You’ve read about it and thought about it and learned about it and watched it on TV. You’ve seen lots of other people do it and you’ve asked lots of people about it, and you’ve even gone so far as to buy yourself new runners, a new outfit and to print off a shiny new training plan. But for some reason, no matter how much you say you are going to do it, or how much you think about doing it, somehow you haven’t started running yet. And you were originally supposed to start 3 weeks ago. Here’s 7 roadblocks you may be hitting en route to getting started in your running routine and what you can do about them:
- You’re afraid you’ll be slow – Guess what? You probably will be at the start. We ALL are. When I started out, a combination of running and walking took me nearly an hour just to cover 5 kilometers. Now, I can regularly run a sub 20 minute 5k. But that only happens because I worked at it, and I kept trying and pushing and pushing some more. And you’ll get there too! Consistency is key and going out there and doing it anyway on the days you don’t really want to. But the first part of that is just to start. And next week you’ll wish you started today, so you might as well get going!
- You’re not making it a priority – Every day there seems to be a heap of excuses as to why you can’t run: you’re tired, it’s too late, too early, it’s raining, your feet hurt, the kids need a drive somewhere. Whatever it is, push them aside and start making your run a priority. Treat it like an importatant appointment you can’t miss and show up. Every. single. time. Of course there will be days when it just doesn’t happen, but they should be the low low minority, not the majority. You owe it to yourself to make it a priority and make it happen.
- You know it is going to be hard – Yep. It sure is. And for the first little while it will suck and hurt and you’ll be sore and out of breath and just feel like you’re permanently on the struggle bus. But if you keep at it, and you push through, this goes away! And one day you go for a run, and you kind of enjoy it a little bit and then each day it gets a little better and you like it a little more until suddenly you’re craving your runs and can’t go a day without!
- You’re stuck in the comparison trap – You see other people running and think that you won’t be that fast, or look that good, or go that far. You hear about other people doing races and setting PRs and you think “I can’t do that!” And so naturally the answer is to do nothing at all right? WRONG! How do you think those people got to that place? They started in the exact same spot as you are right now. Run your run. Lace up your shoes, go out there and do whatever you can do today. And tomorrow do it again, and the next day and the next day, and pretty soon you’ll be making huge leaps of progress. Because guess what? The comparison thing never stops unless you stop it. Fourteen years of running later, I still catch myself comparing to others – but I’ve learned how to reign it in and use it as energy to motivate me and push me harder.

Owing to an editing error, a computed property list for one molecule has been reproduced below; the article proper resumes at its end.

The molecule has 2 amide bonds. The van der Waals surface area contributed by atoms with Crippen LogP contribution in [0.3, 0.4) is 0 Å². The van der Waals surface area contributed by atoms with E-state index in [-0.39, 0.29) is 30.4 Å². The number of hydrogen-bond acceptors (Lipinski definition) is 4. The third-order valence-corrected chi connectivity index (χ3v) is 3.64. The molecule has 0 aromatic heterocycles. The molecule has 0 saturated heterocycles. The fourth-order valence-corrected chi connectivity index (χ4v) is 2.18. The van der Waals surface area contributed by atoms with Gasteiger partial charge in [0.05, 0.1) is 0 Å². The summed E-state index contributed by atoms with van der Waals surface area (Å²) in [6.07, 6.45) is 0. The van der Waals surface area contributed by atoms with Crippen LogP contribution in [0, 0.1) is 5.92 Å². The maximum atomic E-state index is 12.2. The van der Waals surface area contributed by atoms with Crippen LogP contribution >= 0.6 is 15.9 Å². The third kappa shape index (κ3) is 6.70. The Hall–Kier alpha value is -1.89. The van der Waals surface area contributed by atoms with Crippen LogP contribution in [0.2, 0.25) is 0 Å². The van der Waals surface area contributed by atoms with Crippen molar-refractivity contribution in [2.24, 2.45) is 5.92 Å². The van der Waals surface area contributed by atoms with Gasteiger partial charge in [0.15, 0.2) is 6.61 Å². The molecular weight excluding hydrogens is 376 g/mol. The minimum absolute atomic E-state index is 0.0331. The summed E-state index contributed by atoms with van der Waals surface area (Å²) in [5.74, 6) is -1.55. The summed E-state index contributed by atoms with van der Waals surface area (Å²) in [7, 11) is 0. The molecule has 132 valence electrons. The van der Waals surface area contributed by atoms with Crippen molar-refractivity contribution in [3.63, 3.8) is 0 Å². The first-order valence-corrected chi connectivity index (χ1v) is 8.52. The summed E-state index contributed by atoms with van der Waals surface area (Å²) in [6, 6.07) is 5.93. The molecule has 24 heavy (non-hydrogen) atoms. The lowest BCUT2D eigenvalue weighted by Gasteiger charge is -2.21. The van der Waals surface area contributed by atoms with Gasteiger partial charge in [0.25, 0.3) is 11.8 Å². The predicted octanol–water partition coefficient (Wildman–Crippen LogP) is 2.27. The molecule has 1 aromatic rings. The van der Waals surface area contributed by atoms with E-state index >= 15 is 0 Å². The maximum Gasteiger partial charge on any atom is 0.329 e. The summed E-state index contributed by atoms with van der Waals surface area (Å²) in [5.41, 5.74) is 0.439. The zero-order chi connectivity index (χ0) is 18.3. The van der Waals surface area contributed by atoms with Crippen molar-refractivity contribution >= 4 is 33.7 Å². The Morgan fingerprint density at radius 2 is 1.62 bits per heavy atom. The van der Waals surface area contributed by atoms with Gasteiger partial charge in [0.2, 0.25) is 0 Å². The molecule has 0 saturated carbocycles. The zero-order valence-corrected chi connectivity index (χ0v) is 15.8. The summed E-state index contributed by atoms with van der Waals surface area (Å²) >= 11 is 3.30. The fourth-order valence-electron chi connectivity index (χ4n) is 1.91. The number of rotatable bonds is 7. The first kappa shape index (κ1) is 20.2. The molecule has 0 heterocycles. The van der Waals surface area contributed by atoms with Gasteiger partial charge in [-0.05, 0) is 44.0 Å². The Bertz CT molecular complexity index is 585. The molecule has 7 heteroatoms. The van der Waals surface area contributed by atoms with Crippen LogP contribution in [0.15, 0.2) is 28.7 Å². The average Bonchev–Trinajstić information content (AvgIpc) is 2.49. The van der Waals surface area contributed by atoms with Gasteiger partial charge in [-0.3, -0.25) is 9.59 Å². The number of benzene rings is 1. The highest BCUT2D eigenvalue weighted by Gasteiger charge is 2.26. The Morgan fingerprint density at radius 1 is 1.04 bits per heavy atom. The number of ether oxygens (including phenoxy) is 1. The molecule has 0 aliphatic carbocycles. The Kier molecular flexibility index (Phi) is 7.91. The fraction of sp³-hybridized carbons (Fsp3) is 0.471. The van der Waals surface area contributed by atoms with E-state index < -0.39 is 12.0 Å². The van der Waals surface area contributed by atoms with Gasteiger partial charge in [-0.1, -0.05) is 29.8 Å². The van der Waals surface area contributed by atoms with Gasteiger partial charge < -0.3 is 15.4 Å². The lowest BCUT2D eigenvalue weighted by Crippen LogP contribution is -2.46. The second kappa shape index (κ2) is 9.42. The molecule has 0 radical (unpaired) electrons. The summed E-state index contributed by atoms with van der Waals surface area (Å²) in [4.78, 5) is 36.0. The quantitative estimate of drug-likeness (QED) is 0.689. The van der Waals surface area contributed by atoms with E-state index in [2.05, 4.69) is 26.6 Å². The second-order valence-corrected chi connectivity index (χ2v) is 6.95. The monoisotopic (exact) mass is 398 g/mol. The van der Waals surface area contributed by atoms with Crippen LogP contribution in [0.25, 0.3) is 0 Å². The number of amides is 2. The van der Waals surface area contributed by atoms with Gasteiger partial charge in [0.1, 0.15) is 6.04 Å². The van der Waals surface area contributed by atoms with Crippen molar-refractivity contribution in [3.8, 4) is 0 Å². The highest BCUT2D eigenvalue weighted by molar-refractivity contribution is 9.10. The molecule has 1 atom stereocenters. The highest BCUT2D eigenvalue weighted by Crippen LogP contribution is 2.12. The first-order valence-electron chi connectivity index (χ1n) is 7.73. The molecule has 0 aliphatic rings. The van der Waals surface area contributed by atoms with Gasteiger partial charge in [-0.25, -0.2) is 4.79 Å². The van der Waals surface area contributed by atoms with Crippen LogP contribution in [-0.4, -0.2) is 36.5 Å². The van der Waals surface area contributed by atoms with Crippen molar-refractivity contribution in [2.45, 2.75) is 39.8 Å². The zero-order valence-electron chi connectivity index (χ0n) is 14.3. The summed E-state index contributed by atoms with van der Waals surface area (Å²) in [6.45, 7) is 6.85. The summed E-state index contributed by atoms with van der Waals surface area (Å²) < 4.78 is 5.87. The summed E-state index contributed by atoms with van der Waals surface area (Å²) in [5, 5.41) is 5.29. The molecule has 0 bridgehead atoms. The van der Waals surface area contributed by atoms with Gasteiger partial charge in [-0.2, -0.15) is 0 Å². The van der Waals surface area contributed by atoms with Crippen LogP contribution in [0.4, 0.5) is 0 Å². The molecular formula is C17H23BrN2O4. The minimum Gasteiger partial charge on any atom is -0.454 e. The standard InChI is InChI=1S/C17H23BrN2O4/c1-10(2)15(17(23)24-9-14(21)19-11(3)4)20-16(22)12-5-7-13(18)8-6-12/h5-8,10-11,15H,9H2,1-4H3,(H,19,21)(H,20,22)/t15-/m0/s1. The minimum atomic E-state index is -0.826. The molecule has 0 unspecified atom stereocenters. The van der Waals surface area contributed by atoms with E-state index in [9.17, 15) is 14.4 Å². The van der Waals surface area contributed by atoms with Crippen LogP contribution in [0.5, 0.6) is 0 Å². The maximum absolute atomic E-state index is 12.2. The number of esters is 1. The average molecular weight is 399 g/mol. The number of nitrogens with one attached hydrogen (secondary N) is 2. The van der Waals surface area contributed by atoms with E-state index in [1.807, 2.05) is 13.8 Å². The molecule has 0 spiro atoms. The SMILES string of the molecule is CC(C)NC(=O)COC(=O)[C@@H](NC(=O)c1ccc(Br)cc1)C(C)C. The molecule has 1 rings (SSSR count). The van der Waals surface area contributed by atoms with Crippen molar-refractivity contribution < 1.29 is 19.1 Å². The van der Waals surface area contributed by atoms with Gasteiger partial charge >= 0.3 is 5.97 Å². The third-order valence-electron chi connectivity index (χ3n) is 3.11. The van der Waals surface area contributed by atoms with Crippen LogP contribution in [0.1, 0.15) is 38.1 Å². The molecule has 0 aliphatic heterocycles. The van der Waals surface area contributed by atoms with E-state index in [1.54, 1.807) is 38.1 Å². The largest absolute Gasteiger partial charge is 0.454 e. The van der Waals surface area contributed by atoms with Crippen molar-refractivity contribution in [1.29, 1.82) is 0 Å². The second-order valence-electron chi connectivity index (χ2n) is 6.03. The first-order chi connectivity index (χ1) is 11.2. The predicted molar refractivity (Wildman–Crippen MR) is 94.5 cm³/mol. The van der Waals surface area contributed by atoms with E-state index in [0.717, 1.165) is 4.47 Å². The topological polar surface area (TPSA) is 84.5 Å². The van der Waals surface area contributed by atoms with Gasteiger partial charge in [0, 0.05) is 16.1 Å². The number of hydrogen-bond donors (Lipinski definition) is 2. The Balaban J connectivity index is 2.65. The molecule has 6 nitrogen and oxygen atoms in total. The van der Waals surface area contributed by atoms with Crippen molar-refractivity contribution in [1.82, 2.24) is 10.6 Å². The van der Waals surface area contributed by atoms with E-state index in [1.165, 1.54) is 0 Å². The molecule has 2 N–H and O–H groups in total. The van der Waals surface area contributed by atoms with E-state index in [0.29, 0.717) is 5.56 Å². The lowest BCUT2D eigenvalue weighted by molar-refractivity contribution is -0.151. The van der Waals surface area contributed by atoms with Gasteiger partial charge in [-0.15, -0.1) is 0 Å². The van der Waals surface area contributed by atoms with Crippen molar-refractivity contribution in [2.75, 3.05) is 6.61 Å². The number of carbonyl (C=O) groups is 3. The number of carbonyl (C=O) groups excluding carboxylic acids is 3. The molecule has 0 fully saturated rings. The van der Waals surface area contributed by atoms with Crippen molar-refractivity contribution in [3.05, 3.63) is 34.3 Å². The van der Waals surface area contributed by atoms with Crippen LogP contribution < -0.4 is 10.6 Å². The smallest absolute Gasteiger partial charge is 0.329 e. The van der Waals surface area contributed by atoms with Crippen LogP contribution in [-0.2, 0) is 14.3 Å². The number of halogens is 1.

- You don’t want to do it alone – You’ve read all about the people who rant about and worship their solo runs (guilty), and like to believe that it would be so therapeutic and good for you to run alone and spend some time by yourself. But deep down all you can think of is “oh my golly, that sounds so boring, and I really am not interested in the least, in kicking my own butt for 5 km slogging down the road in the rain.” If that sounds more like what you’re actually thinking, or if you tend to be the person who does better when you are motivated by others rather than self-motivated, find a buddy! There is no shame in being a group runner or running with a few people as long as you are getting out there and getting it done!
- You’re too tired – There’s two scenarios at play here: 1) you tell yourself you’re tired, but really just need to kick your butt into gear and head out the door anyway, or 2) your body is genuinely fatigued due to improper nutrition, sleep and stress management. If you’re in the first group, know that initially, there is probably never going to be a time when you don’t feel a little tired unmotivated or uninterested in going for a run. After all, you’re probably either getting up extra early to do it, or you are doing it after a full day of work. Your success however, comes from pushing through those feelings, thoughts and that demotivating inner voice, and doing it anyways. It gets easier and after a while that voice in your head shuts up most of the time, you get used to getting up early and you get to a point where running gives you more energy rather than depletes it. If you are in the second group, understanding food and fuel needs before you begin running is important, as is adequate sleep for proper recovery and managing your stress. Running can be a method of stress management, but make sure you have the motivation to get out the door!
- You’re worried you’ll fail – Whether it’s failing yourself, or failing someone else, fear of not being able to do what you set out to do is a very real reason for having trouble getting started. Take the pressure off yourself: make your goal as simple as “I am going to run today,” and then lace up your shoes and head outside. And then it doesn’t matter if you run for 5 minutes or 35 minutes, you are already succeeding just by running. Each day you can challenge yourself more and set loftier goals. If you’re not good at challenging yourself and making yourself accountable, join a group or find a buddy and be accountable to somebody else to make sure you get your run in. Then, the only failure will be if you don’t show up.
Need some more motivation to start running? Read these:
- How to Start Running
- Base Training
- How to be a Morning Runner
- 8 Running Mistakes and how to fix Them